The trail is built on the former right of way of the Leavenworth, Lawrence and Galveston Railroad from Ottawa, Kansas, to Iola, Kansas. The trail runs 50 miles from its northern terminus at Ottawa, Kansas to its southern terminus at Iola, Kansas.
The trail is open for use by hikers, joggers, and bicyclists year-round, from sunrise to sunset. This trail is paved with a hard-packed limestone screening outside of the city limits of Ottawa, Garnett, and Iola. Inside Ottawa, Garnett, and Iola, the trail is paved with asphalt. A Kansas State Park vehicle permit is not required, but a separate trail permit (daily/annual) must be purchased for those using the trail outside the city limits of Ottawa, Garnett, and Iola.
During flooding in June 2007, a section of the bridge carrying the trail over Pottawatomie Creek north of Garnett washed out. The bridge has since been replaced.
The trail's northern terminus is located at the Old Depot Museum in Ottawa, Kansas at . The Museum and terminus of the trail is located just north of the Marais Des Cygnes River in downtown Ottawa. From Ottawa, the trail heads south and detours from the right of way to cross under Interstate 35 at its intersection with US Highway 59.
Continuing to the south from Ottawa, the trail hits two small railroad towns, Princeton and Richmond. Garnett, located about midway on the 50-mile (80 km) right of way between Ottawa and Iola features a restored Santa Fe depot which is used as the city's trailhead. The depot serves as a rest stop for trail users, as well as an information center for the city.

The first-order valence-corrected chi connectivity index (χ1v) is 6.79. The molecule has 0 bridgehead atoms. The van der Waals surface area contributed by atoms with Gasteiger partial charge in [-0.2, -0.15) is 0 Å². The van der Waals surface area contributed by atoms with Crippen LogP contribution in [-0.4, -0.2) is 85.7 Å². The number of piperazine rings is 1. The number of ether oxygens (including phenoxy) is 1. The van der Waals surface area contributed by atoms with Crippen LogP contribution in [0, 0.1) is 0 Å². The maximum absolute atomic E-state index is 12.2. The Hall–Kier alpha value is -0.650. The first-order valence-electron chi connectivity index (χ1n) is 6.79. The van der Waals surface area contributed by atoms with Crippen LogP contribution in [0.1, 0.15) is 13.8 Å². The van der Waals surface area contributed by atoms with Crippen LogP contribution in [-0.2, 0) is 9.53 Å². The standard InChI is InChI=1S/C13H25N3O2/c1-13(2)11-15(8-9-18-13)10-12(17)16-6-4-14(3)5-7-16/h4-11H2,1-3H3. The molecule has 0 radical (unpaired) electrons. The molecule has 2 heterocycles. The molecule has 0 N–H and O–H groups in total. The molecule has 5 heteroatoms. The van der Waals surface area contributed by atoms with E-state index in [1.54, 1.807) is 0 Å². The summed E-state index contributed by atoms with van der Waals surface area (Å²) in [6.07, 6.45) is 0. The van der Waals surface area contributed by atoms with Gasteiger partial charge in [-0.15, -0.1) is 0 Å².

Phase 3 of the trail spans from Welda, Kansas, to Iola, Kansas, passing the small towns of Colony and Carlyle. Colony and Iola trailheads feature both restrooms and water, while the Carlyle trailhead has only a single restroom without water. Trail mile markers for phase three include mile 99 at Colony, mile 104 at Carlyle, Kansas, and mile 109 at the Iola terminating trailhead at .
The trail has been developed southward from the Iola trailhead to the town of Humboldt, about nine miles, led through the efforts of Thrive Allen County, a community organization, and the Allen County local government. This extension is named the Southwind Rail-Trail, and opened to the public on June 10, 2013.  Future aspirations of the trail include intersecting the future Flint Hills Nature Trail, a 117-mile (188 km) trail currently[ when?] under construction connecting Herington, Kansas, to the west, and Osawatomie, Kansas, to the east, in Ottawa. The eastern section from Ottawa to Osawatomie is completed. This trail is also part of the ambitious Quad-State Trail project which will connect trails together in Nebraska, Kansas, Missouri, and Iowa.  The project also includes the Katy Trail State Park in Missouri.
The park is routinely patrolled by staff of the Kansas Department of Wildlife, Parks and Tourism and other law-enforcement agencies. Only non-motorized vehicles, and motorized wheelchairs, are allowed. A daily-use per-person permit is $3.50, and may be purchased at self-pay stations located at the Ottawa, Princeton, Richmond, Garnett, Welda, Carlyle, and Iola trail heads. Annual-use per-person permits are $12.50 and may be bought at sites in Ottawa, Garnett, and Iola. No permit is required for those age 15 or younger, or for use within the cities of Ottawa, Iola and Garnett.  
- "Ribbon Cut on Southwind Rail-Trail, June 10, 2013". Iola Register. Retrieved 2013-10-10.
- "Quad-State Trail version 2". Missouri Bicycle and Pedestrian Federation. Retrieved 2012-11-11.
- "Archived copy". Archived from the original on 2013-09-09. Retrieved 2013-04-24. City of Garnett
- http://kdwpt.state.ks.us/news/State-Parks/Park-Fees/ Kansas State Parks
- "Prairie Spirit Trail State Park". Kansas Department of Wildlife, Parks and Tourism. Retrieved 2012-11-11.
- Friends of the Prairie Spirit Trail
- "Prairie Spirit Trail" (PDF) (Trail maps). Friends of the Prairie Spirit Rail Trail. Retrieved 2012-11-11.
- Prairie Spirit Trail at Singletracks.com
- Prairie Spirit Rail Trail at MTB Project
- Prairie Spirit Trail State Park at TrailLink.com
- Prairie Spirit Trail at TrailForks.com